Today we take a look at various women who have inspired us for their trailblazing efforts in science. We start with Dr Harriette Chick, who was a microbiologist, nutritionist and the first scientist to show sunshine impacts health. Particle physicist, Dr Fabiola Gianotti, is the first woman leader of CERN. You likely know Florence Nightingale for her contributions to nursing, but did you know she was the first woman awarded the Order of Merit, and the first scientist to develop graphical statistics? Astronomer Dr Cecilia Payne-Gaposchkin was the first person to discover what the universe is made of, though few people understand her tremendous contributions to the field of physics. Did you know that the word “scientist” was invented to describe the research contributions of Mary Somerville? She trained as a mathematician, astronomer and historian. Finally, Dr Jane Cooke Wright was a “first” in many senses, as a Black woman physician, cancer researcher, and the first woman elected president of the New York Cancer Society.
This 12 September 2017 is the 25th anniversary of Dr Mae Jemison’s flight on space shuttle Endeavour as the first Black American woman to travel in space. Dr Jemison began her career as a physician who served in the Peace Corps, before making history as an astronaut. To celebrate Dr Jamison’s achievements, let’s take a look at her contributions and the trajectory of other iconic women in spaceflight.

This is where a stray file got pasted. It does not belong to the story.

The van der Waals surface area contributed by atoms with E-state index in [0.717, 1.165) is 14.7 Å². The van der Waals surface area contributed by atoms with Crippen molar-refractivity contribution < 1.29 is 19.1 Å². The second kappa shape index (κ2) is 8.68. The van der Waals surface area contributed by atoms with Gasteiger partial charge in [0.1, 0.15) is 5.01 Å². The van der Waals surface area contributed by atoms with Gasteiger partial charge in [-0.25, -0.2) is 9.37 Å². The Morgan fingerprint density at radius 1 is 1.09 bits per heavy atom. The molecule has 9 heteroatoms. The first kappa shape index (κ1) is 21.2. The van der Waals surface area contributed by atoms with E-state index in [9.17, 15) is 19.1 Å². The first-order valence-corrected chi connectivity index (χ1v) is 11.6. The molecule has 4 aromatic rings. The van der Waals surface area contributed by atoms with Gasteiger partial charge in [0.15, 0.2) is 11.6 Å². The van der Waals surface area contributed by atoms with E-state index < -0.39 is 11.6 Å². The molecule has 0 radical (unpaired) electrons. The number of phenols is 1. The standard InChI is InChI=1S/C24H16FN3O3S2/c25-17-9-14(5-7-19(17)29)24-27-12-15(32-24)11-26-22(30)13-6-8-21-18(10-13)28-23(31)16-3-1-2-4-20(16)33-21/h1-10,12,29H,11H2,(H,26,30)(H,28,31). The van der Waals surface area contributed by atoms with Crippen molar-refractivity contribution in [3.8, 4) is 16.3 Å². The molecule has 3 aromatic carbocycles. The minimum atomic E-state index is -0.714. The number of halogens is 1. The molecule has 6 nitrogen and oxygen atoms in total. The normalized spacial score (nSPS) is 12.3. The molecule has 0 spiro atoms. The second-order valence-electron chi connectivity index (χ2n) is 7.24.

While there have been many iconic women pioneers in space travel, their ascent has been a triumph over gender inequity. Up until the 1980s, the media largely focused on women astronauts’ looks, making disparaging jokes about their femininity getting in the way of their missions. Thus they ignored the mental and physical stamina required to go into this field, not to mention the high level of education demanded of astronauts, who are qualified scientists. For example, the first woman to travel in space in 1963, Dr Valentina Tereshkova, did so after acquiring a Phd in engineering.
Only 50 years a go, astronaut John Glenn dismissed the scientific qualifications of women astronauts using biological determinism. He told a USA Subcommittee: “The fact that women are not in this field is a fact of our social order. It may be undesirable.”